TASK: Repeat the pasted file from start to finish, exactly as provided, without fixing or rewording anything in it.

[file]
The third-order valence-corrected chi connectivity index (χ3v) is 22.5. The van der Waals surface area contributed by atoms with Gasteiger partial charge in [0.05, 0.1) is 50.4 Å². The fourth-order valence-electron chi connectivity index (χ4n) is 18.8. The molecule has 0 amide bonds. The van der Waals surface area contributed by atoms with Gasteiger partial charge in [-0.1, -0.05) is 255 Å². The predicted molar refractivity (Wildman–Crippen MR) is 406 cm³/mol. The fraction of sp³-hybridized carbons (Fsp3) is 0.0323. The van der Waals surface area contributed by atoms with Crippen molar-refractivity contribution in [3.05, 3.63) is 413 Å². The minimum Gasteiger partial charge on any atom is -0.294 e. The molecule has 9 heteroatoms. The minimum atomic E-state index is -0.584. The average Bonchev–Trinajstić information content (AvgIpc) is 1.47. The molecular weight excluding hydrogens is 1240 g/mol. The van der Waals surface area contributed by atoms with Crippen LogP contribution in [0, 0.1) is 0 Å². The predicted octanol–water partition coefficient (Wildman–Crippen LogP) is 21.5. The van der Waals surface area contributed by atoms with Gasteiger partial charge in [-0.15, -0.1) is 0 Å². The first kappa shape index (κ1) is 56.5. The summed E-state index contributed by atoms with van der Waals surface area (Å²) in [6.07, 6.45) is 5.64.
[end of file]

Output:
The third-order valence-corrected chi connectivity index (χ3v) is 22.5. The van der Waals surface area contributed by atoms with Gasteiger partial charge in [0.05, 0.1) is 50.4 Å². The fourth-order valence-electron chi connectivity index (χ4n) is 18.8. The molecule has 0 amide bonds. The van der Waals surface area contributed by atoms with Gasteiger partial charge in [-0.1, -0.05) is 255 Å². The predicted molar refractivity (Wildman–Crippen MR) is 406 cm³/mol. The fraction of sp³-hybridized carbons (Fsp3) is 0.0323. The van der Waals surface area contributed by atoms with Crippen molar-refractivity contribution in [3.05, 3.63) is 413 Å². The minimum Gasteiger partial charge on any atom is -0.294 e. The molecule has 9 heteroatoms. The minimum atomic E-state index is -0.584. The average Bonchev–Trinajstić information content (AvgIpc) is 1.47. The molecular weight excluding hydrogens is 1240 g/mol. The van der Waals surface area contributed by atoms with Crippen LogP contribution in [0, 0.1) is 0 Å². The predicted octanol–water partition coefficient (Wildman–Crippen LogP) is 21.5. The van der Waals surface area contributed by atoms with Gasteiger partial charge in [-0.15, -0.1) is 0 Å². The first kappa shape index (κ1) is 56.5. The summed E-state index contributed by atoms with van der Waals surface area (Å²) in [6.07, 6.45) is 5.64.